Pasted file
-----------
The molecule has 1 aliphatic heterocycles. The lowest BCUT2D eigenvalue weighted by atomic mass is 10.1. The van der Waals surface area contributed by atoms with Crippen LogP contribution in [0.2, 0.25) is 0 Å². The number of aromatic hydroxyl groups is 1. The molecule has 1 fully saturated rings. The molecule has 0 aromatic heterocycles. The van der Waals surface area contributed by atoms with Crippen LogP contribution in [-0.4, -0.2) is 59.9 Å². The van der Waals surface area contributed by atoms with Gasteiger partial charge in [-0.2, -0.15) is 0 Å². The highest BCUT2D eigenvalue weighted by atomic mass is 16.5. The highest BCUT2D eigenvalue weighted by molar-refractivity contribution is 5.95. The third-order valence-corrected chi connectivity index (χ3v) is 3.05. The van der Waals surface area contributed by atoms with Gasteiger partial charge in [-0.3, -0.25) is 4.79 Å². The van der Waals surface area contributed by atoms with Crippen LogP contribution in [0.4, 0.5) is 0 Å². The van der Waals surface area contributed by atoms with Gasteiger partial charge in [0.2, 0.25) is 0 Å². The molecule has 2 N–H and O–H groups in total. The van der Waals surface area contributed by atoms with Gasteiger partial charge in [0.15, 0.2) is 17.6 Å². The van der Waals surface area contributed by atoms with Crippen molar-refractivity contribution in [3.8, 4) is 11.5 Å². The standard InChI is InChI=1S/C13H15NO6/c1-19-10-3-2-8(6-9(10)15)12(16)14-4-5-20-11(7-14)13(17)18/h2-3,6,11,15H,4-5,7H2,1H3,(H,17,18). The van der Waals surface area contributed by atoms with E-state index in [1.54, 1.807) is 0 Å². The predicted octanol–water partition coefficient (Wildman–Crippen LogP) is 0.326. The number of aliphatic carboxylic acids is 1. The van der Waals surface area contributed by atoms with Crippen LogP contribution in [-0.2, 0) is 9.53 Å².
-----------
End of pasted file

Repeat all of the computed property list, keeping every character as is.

The molecule has 1 aliphatic heterocycles. The lowest BCUT2D eigenvalue weighted by atomic mass is 10.1. The van der Waals surface area contributed by atoms with Crippen LogP contribution in [0.2, 0.25) is 0 Å². The number of aromatic hydroxyl groups is 1. The molecule has 1 fully saturated rings. The molecule has 0 aromatic heterocycles. The van der Waals surface area contributed by atoms with Crippen LogP contribution in [-0.4, -0.2) is 59.9 Å². The van der Waals surface area contributed by atoms with Gasteiger partial charge in [-0.2, -0.15) is 0 Å². The highest BCUT2D eigenvalue weighted by atomic mass is 16.5. The highest BCUT2D eigenvalue weighted by molar-refractivity contribution is 5.95. The third-order valence-corrected chi connectivity index (χ3v) is 3.05. The van der Waals surface area contributed by atoms with Gasteiger partial charge in [-0.3, -0.25) is 4.79 Å². The van der Waals surface area contributed by atoms with Crippen LogP contribution in [0.4, 0.5) is 0 Å². The van der Waals surface area contributed by atoms with Gasteiger partial charge in [0.2, 0.25) is 0 Å². The molecule has 2 N–H and O–H groups in total. The van der Waals surface area contributed by atoms with Gasteiger partial charge in [0.15, 0.2) is 17.6 Å². The van der Waals surface area contributed by atoms with Crippen molar-refractivity contribution in [3.8, 4) is 11.5 Å². The standard InChI is InChI=1S/C13H15NO6/c1-19-10-3-2-8(6-9(10)15)12(16)14-4-5-20-11(7-14)13(17)18/h2-3,6,11,15H,4-5,7H2,1H3,(H,17,18). The van der Waals surface area contributed by atoms with E-state index in [1.54, 1.807) is 0 Å². The predicted octanol–water partition coefficient (Wildman–Crippen LogP) is 0.326. The number of aliphatic carboxylic acids is 1. The van der Waals surface area contributed by atoms with Crippen LogP contribution in [-0.2, 0) is 9.53 Å².